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Colto, or How an Aussie Woman Entrepreneur Made It in Italy

Interview with Catriona Wallis, founder of Colto, a startup that develops educational mobile games

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Catriona Wallis and the Coto team.

Catriona Wallis moved from Australia to Italy when she was in her 30's. Today she is the CEO of Colto, the Milan-based startup which develops educational mobile games for preschoolers around the world.

I was recently introduced to Catriona Wallis, founder and CEO of the Milan-based startup Colto which develops educational mobile games for preschoolers around the world. What I found immediately interesting was the fact that she is a woman in Tech as well as a foreigner, two characteristics that are very rare in a country such as Italy.

Catriona Wallis moved from Sidney to Milan in her early 30’s, at a time in her life when she was single, working long hours while most of her friends were getting married, having babies and hosting housewarmings. When I interviewed her, I decided to start my questions from that very moment in time.

I am curious to know what made you decide to move to Italy from so far away?

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Colto team at work.

“I needed a new challenge in my career and a breath of fresh air in my personal life so I went to Milan to study Italianhoping to also learn how to dress and cook! I promised my sister on departure that I wouldn’t date any more Italians. 2 weeks after my arrival in Milan, I met and fell in love with my future husband!”

What is your background?

“After graduating from College, I had a 5-year career as a TV News Reporter and Presenter before working in business development for the Museum of Contemporary Art in Sydney and the National Bell Shakespeare Company for 8 years. In Italy, I completed the Cambridge CELTA course for teaching English to foreign language students and started teaching adults and kids while my husband and I started a family.”

What does it take to establish a successful startup in Italy?

“For the most part, I think it takes a combination of the same ingredients it does in any country: perseverance, passion, grit and time. The main difference between Italy and countries such as the US where there’s a strong startup culture is there is very little funding and investment in Italy. There are very few investors in early stage companies in Italy so startups need to have traction or revenue before receiving seed investment.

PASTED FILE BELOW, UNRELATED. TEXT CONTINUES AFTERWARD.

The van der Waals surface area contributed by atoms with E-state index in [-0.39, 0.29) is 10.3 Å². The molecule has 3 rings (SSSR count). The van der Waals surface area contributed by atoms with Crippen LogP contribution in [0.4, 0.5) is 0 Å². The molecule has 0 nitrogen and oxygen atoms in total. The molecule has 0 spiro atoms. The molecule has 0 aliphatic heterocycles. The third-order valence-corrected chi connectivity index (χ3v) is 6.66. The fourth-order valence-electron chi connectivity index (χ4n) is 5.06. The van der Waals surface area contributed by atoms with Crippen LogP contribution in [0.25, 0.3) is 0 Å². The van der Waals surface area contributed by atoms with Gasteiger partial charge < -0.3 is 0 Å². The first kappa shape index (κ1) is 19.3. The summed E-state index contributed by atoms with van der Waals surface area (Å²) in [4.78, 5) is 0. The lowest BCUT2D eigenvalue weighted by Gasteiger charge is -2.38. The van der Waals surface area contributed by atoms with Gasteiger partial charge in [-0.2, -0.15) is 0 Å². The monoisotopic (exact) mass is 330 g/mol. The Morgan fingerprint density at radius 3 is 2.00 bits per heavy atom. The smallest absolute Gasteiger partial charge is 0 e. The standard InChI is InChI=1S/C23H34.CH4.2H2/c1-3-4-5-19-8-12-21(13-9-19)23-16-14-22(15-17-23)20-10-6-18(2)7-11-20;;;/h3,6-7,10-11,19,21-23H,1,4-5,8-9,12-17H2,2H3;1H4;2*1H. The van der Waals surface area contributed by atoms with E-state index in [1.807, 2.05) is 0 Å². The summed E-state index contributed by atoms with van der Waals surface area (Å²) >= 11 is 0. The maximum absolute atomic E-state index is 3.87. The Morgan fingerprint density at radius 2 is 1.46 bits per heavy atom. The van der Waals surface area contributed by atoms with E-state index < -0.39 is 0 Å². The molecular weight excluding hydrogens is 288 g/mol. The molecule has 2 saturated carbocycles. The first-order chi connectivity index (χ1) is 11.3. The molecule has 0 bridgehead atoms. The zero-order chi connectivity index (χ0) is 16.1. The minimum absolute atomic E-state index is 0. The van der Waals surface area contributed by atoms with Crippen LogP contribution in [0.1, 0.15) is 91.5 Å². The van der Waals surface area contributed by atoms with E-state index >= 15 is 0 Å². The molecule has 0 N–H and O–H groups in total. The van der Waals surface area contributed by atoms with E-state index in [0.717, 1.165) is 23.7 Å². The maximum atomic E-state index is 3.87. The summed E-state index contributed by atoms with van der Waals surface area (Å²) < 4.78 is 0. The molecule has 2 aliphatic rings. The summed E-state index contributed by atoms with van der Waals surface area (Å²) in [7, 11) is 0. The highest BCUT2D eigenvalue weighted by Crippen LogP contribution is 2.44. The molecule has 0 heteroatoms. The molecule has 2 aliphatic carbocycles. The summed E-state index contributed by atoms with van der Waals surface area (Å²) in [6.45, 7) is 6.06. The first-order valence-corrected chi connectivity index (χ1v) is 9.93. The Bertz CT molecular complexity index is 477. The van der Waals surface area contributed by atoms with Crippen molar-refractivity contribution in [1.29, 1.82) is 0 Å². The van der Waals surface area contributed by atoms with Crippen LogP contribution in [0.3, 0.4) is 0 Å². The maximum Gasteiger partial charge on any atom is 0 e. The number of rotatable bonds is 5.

“One particular trait you need in Italy is patience when setting up a company with the bureaucracy and time wasted on filling in copious amounts of forms and submitting documents to receive fiscal benefits and complying with work safety regulations. Patience is a virtue I’m still trying to learn!”

How is it to be an Australian and a woman heading a tech business in Italy? 

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Catriona Wallis, founder and CEO of Colto, with her kids.

“After 14 years in Italy and 11 years married to an Italian, I’m just beginning to understand the Italian mentality… ha! No seriously, I think the typical Australian personality is to be more bold and courageous than most Italians. Italians tend to be more conservative. They have difficulty understanding firstly how a young Aussie girl can leave her country to live on the other side of the world from her family and then be crazy and bold enough to start her own company – in her 40s during a recession!”

You have many prestigious US strategic partners, how did you get them? 

“When we decided to create partnerships with major global kids brands, we drew up a list of the top kids brands we wanted to target. The list started with me asking my kids, who were then in our target age group, what was their favourite TV show. My youngest son said without hesitation ‘Paw Patrol’ on Nickelodeon, so that became the no. 1 brand on our target list. More than 18 months later, after presenting game demos of potential apps to Nickelodeon in Milan, London and New York, we’re signing a contract to create 2 apps in partnership using their famous kids brand Dora the Explorer and a new hit TV show called Nella the Princess Knight.